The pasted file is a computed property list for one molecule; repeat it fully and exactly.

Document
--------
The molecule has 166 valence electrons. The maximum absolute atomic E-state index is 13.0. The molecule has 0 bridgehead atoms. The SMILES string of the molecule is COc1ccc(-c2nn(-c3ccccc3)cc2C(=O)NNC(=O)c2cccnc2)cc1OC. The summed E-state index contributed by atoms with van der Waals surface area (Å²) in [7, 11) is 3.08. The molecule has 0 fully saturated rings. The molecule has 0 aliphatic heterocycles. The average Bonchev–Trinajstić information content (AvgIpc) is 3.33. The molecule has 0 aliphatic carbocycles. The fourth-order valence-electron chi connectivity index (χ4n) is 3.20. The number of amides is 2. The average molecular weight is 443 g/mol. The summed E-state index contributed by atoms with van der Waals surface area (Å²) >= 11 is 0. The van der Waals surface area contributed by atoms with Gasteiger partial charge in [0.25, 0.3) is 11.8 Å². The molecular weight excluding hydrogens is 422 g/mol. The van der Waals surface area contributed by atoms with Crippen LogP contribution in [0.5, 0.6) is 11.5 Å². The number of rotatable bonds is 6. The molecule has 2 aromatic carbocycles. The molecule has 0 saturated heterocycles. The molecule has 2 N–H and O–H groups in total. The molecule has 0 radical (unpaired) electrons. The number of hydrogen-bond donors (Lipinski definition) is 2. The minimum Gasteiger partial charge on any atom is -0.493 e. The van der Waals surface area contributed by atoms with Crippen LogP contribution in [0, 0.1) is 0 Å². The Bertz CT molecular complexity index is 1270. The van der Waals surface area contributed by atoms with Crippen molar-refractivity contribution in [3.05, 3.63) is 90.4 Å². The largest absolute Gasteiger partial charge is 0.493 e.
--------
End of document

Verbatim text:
The molecule has 166 valence electrons. The maximum absolute atomic E-state index is 13.0. The molecule has 0 bridgehead atoms. The SMILES string of the molecule is COc1ccc(-c2nn(-c3ccccc3)cc2C(=O)NNC(=O)c2cccnc2)cc1OC. The summed E-state index contributed by atoms with van der Waals surface area (Å²) in [7, 11) is 3.08. The molecule has 0 fully saturated rings. The molecule has 0 aliphatic heterocycles. The average Bonchev–Trinajstić information content (AvgIpc) is 3.33. The molecule has 0 aliphatic carbocycles. The fourth-order valence-electron chi connectivity index (χ4n) is 3.20. The number of amides is 2. The average molecular weight is 443 g/mol. The summed E-state index contributed by atoms with van der Waals surface area (Å²) >= 11 is 0. The van der Waals surface area contributed by atoms with Gasteiger partial charge in [0.25, 0.3) is 11.8 Å². The molecular weight excluding hydrogens is 422 g/mol. The van der Waals surface area contributed by atoms with Crippen LogP contribution in [0.5, 0.6) is 11.5 Å². The number of rotatable bonds is 6. The molecule has 2 aromatic carbocycles. The molecule has 0 saturated heterocycles. The molecule has 2 N–H and O–H groups in total. The molecule has 0 radical (unpaired) electrons. The number of hydrogen-bond donors (Lipinski definition) is 2. The minimum Gasteiger partial charge on any atom is -0.493 e. The van der Waals surface area contributed by atoms with Crippen LogP contribution in [0, 0.1) is 0 Å². The Bertz CT molecular complexity index is 1270. The van der Waals surface area contributed by atoms with Crippen molar-refractivity contribution in [3.05, 3.63) is 90.4 Å². The largest absolute Gasteiger partial charge is 0.493 e.